The book is fabulous, but to me, it’s mostly because of the story Chef Avila tells, from his childhood with Mexican-born parents, his mother dying, to his time as a teamster, then attending culinary school, working at a fine dining restaurant, then finally with a food truck, called, not surprisingly, Guerilla Tacos.

Although of Mexican heritage, Mr. Avila makes sure the reader understands that the recipes in the cookbooks are “not “authentic” Mexican food. “The truth is there is no such thing as an authentic taco. “Taco makers have always known this.”

Chile Colorado

3 pounds beef, in one piece, like a hanger steak
Kosher salt
Freshly ground black pepper
1 tablespoon vegetable oil
1 yellow onion, thinly sliced
1 teaspoon cumin seeds
8 Roma tomatoes, chopped, seeded
1 cup husked, rinsed, and halved tomatillos
6 garlic cloves, minced
1 dried pasilla pepper, stemmed and seeded
2 dried guajillo chiles, stemmed and seeded
1 dried chile morita, stemmed and seeded
2 bay leaves
1 cup water
16-18 corn tortillas, warmed
2 red onions, very thinly sliced

Trim the meat, and cut into 1/2-by-2-inch pieces, like you’re making fajitas. Season with salt and pepper.

In a 10” cast-iron skillet over medium-high heat, warm the vegetable oil. Working in four batches, sear the beef until it is browned, about 2 minutes per batch. You don’t want it cooked too much, just coated with oil and browned. Using a slotted spoon, transfer the beef to another container.

In the same pan, over medium heat, sauté the yellow onion and cumin seeds until the onion is translucent, about 3 minutes. (I added another tablespoon of oil first.) Add the tomatoes, tomatillos, garlic, all 3 dried chiles, and bay leaves and cook for 30 minutes, stirring occasionally, until the tomatillos are cooked and the chiles are soft.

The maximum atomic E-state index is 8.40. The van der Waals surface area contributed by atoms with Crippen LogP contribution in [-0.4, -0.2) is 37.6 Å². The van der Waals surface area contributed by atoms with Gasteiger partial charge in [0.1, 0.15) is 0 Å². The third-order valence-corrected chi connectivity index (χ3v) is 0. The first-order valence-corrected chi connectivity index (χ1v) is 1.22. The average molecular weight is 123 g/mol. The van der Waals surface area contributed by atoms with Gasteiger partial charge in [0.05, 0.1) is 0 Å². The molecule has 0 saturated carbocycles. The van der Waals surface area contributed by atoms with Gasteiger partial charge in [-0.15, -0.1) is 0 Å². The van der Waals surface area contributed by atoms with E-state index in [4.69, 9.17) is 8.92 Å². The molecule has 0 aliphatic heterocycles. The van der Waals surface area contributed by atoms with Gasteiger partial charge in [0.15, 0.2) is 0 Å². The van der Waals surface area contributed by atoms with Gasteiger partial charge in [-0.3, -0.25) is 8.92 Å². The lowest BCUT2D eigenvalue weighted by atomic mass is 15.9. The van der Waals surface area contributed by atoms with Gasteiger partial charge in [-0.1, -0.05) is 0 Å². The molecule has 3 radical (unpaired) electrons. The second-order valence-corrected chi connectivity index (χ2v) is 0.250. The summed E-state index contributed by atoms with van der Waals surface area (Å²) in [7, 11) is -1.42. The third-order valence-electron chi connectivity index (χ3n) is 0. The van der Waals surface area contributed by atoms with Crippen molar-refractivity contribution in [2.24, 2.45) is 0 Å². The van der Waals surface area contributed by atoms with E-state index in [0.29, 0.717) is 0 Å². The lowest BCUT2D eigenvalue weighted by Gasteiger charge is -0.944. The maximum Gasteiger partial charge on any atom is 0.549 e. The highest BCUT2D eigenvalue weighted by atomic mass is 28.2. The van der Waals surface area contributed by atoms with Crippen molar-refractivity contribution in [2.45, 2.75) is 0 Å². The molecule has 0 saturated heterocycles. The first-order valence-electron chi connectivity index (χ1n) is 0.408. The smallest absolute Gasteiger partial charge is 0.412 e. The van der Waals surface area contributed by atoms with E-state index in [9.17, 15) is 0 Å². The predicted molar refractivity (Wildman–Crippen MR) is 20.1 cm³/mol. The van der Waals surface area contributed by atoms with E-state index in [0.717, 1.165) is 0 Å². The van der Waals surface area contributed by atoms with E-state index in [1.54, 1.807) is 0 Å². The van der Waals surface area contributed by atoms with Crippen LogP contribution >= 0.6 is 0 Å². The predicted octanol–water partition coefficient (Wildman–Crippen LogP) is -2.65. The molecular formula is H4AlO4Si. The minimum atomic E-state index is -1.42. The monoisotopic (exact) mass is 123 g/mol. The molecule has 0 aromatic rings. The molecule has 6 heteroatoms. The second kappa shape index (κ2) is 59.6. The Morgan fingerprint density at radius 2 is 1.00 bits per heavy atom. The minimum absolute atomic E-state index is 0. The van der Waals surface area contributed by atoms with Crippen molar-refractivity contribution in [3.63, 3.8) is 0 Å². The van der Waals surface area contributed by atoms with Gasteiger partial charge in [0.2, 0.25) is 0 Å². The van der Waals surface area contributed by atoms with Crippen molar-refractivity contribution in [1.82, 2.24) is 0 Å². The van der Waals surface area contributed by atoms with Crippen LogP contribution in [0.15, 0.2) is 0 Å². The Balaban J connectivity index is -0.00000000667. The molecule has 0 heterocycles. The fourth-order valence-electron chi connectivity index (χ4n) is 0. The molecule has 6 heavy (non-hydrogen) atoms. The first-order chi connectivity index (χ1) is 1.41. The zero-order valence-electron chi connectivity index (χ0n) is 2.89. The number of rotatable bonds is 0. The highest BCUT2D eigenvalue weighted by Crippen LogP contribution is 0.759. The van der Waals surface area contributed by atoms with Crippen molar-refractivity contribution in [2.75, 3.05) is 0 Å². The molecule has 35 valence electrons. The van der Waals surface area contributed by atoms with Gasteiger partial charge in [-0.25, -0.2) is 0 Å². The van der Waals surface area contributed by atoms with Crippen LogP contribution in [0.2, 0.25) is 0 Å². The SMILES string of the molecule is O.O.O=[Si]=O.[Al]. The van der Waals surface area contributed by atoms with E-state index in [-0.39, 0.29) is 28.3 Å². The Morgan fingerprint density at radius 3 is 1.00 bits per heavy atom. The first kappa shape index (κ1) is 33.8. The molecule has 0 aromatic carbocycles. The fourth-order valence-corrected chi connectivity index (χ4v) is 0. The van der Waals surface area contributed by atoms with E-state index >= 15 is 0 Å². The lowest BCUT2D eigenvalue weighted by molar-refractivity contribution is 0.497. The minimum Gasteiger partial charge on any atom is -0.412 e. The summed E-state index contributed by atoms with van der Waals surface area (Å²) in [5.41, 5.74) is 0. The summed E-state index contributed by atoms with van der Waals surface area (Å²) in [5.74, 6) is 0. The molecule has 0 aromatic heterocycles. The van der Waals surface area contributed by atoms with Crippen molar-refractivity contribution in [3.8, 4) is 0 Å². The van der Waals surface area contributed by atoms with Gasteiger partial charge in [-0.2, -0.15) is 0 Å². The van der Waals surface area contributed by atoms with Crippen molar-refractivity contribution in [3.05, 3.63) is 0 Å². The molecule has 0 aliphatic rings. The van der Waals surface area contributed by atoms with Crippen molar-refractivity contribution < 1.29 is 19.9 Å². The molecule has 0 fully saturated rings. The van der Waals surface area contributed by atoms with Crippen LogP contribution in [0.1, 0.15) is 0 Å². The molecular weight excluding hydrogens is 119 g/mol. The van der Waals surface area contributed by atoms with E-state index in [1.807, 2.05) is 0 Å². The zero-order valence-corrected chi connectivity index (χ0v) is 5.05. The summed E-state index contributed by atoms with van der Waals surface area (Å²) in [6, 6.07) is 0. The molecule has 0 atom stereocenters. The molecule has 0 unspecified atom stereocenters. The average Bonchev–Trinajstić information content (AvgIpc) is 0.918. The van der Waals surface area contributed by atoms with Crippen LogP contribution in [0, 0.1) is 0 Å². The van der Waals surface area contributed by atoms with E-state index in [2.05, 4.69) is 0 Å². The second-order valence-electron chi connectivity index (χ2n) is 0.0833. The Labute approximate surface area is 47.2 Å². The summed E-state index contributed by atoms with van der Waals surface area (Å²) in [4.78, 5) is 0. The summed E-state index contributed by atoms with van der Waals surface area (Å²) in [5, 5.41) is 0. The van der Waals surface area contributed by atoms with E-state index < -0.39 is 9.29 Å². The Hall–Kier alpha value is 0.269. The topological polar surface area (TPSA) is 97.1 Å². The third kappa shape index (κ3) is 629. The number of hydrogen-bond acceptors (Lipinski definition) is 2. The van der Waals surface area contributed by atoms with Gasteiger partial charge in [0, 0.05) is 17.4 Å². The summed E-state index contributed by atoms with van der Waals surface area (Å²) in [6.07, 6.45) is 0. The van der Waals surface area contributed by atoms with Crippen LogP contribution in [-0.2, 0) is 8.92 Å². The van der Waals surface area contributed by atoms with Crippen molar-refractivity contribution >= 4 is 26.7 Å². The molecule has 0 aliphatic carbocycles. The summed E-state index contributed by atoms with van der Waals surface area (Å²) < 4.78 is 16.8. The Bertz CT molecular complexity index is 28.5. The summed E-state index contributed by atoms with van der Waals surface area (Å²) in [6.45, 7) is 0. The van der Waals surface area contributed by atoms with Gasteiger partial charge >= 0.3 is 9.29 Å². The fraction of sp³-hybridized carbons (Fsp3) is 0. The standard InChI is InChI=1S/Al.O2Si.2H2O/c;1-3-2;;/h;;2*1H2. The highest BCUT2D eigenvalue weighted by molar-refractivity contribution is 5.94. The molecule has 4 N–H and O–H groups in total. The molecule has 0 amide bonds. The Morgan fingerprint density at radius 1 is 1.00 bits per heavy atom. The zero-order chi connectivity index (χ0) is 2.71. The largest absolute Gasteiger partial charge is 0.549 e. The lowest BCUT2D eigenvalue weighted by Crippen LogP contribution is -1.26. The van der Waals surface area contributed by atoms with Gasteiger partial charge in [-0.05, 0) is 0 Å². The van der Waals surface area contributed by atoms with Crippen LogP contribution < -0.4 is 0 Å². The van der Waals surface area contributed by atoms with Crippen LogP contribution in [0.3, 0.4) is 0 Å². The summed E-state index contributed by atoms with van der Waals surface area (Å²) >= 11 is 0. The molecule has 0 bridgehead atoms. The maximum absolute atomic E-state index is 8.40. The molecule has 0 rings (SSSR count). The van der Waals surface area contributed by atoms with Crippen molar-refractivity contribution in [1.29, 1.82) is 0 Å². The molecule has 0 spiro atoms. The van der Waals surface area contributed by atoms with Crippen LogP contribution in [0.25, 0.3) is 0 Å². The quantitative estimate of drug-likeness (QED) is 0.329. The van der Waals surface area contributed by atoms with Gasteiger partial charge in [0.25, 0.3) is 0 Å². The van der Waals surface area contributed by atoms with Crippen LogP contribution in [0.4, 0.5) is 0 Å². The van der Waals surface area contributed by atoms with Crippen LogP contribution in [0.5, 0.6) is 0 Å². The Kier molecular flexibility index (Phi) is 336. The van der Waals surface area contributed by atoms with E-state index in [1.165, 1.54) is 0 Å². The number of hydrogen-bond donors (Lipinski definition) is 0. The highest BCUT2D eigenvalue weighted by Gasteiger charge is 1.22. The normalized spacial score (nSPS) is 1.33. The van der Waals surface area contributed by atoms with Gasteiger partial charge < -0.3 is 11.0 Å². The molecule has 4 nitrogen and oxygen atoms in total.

Turn the heat to a medium-low and add the water to keep it saucy. (My sauce didn’t require any water, perhaps because I used a lid to cook the tomatoes and tomatillo mixture.) Transfer to a blender and process to make the sauce as smooth as possible. I added about 1 tablespoon of concentrated tomato paste because my Roma tomatoes were not super ripe.

Return the meat to the pan and cover with the sauce.

Serve family style, with the tortillas and red onions, and let everybody make their own tacos.

I noticed a couple of mistakes… nothing huge. But for one thing, why worry about it the beef is from an intact piece, rather than, say, 2 flank steaks? Since you’re going to be cutting it up anyway?

And, Mr. Avila writes to add the pasilla, and dried chiles to the pan, when all three chile peppers used in this recipe are dried.

I also would have preferred a weight of tomatillos, but I know the outcome plus or minus an ounce of tomatillo isn’t crucial. Just some editing issues.

This chile Colorado sauce was a hit. Not much heat, which can always be added, but a lot of depth of flavors.

And, a big thank you to Greg, from Sippitysup.com, for telling us all about Guerilla Tacos.

Green Goddess Chicken Salad

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I discovered this recipe at the Food and Wine website. It’s a recipe for a salad with green goddess dressing, by Melissa Rubel Jacobson.

Green goddess is a really wonderful dressing that uses lots of fresh herbs, which accounts for the green color. Sometimes an avocado is included as well. According to Food and Wine, the dressing was created at the Palace Hotel in San Francisco in the 1920’s, as a tribute to an actor starring in a play called The Green Goddess. Never heard of it, but it’s slightly before my time.

Today I’m following Ms. Jacobson’s recipe for green goddess dressing, but not so much her salad.

Create any kind of salad you want with your favorite ingredients, and drizzle on the beautiful green goddess dressing, which I made exactly as printed. It’s good!

Green Goddess Chicken Garden Salad
Moderately Adapted

Dressing:
2 oil-packed anchovies, drained
1 garlic clove
1/2 cup packed flat-leaf parsley leaves
1/4 cup packed basil leaves
1 tablespoon oregano leaves
Few sprigs of fresh thyme
3/4 cup mayonnaise
2 1/2 tablespoons fresh lemon juice
2 tablespoons snipped chives
Kosher salt and freshly ground pepper

Salad:
2 grilled chicken breasts, sliced or chopped
1 head romaine or butter lettuce, chopped
1/2 small cabbage, chopped
Approximately 1/2 garbanzo beans, well drained
1 pint cherry tomatoes, halved
Peas or asparagus, optional
Hard-boiled eggs, optional

In a blender, purée mayonnaise with the herbs, lemon juice, and chives until smooth. Taste and season with salt and pepper.

This makes approximately 1 cup of dressing.

For the salad, there are so many options for preparing and serving. I chose to create a composed salad, just because they’re pretty.

Alternatively, you could combine chopped chicken, garbanzo beans, and tomatoes with some of the dressing, and serve on top of the lettuce and cabbage.

But that’s not as pretty, especially if you have company.

Just about any salad ingredient that goes well with an herby dressing will work perfectly.

Marinades